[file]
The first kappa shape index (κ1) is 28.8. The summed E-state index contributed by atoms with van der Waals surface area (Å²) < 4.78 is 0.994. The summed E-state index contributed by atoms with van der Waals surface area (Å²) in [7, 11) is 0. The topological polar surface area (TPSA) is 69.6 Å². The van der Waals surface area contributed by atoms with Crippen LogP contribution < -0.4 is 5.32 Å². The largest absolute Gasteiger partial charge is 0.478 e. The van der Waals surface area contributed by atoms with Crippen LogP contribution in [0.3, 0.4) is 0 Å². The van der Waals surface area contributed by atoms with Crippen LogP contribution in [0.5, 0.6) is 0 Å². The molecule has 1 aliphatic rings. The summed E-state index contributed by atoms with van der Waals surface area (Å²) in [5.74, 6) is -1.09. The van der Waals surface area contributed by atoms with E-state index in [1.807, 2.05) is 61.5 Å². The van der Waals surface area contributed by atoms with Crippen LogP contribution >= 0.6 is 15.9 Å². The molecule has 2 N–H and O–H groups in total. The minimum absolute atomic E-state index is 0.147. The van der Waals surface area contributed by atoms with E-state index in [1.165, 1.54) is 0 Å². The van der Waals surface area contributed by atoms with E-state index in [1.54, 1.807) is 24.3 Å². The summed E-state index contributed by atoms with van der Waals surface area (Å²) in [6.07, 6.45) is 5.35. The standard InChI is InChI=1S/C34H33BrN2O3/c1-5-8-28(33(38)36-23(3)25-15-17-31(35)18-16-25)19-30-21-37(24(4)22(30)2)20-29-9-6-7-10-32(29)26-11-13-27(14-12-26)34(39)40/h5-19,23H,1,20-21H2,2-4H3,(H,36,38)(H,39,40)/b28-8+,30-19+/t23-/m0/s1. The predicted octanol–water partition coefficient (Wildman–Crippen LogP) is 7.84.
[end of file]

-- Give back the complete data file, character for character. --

The first kappa shape index (κ1) is 28.8. The summed E-state index contributed by atoms with van der Waals surface area (Å²) < 4.78 is 0.994. The summed E-state index contributed by atoms with van der Waals surface area (Å²) in [7, 11) is 0. The topological polar surface area (TPSA) is 69.6 Å². The van der Waals surface area contributed by atoms with Crippen LogP contribution < -0.4 is 5.32 Å². The largest absolute Gasteiger partial charge is 0.478 e. The van der Waals surface area contributed by atoms with Crippen LogP contribution in [0.3, 0.4) is 0 Å². The van der Waals surface area contributed by atoms with Crippen LogP contribution in [0.5, 0.6) is 0 Å². The molecule has 1 aliphatic rings. The summed E-state index contributed by atoms with van der Waals surface area (Å²) in [5.74, 6) is -1.09. The van der Waals surface area contributed by atoms with E-state index in [1.807, 2.05) is 61.5 Å². The van der Waals surface area contributed by atoms with Crippen LogP contribution >= 0.6 is 15.9 Å². The molecule has 2 N–H and O–H groups in total. The minimum absolute atomic E-state index is 0.147. The van der Waals surface area contributed by atoms with E-state index in [1.165, 1.54) is 0 Å². The van der Waals surface area contributed by atoms with E-state index in [1.54, 1.807) is 24.3 Å². The summed E-state index contributed by atoms with van der Waals surface area (Å²) in [6.07, 6.45) is 5.35. The standard InChI is InChI=1S/C34H33BrN2O3/c1-5-8-28(33(38)36-23(3)25-15-17-31(35)18-16-25)19-30-21-37(24(4)22(30)2)20-29-9-6-7-10-32(29)26-11-13-27(14-12-26)34(39)40/h5-19,23H,1,20-21H2,2-4H3,(H,36,38)(H,39,40)/b28-8+,30-19+/t23-/m0/s1. The predicted octanol–water partition coefficient (Wildman–Crippen LogP) is 7.84.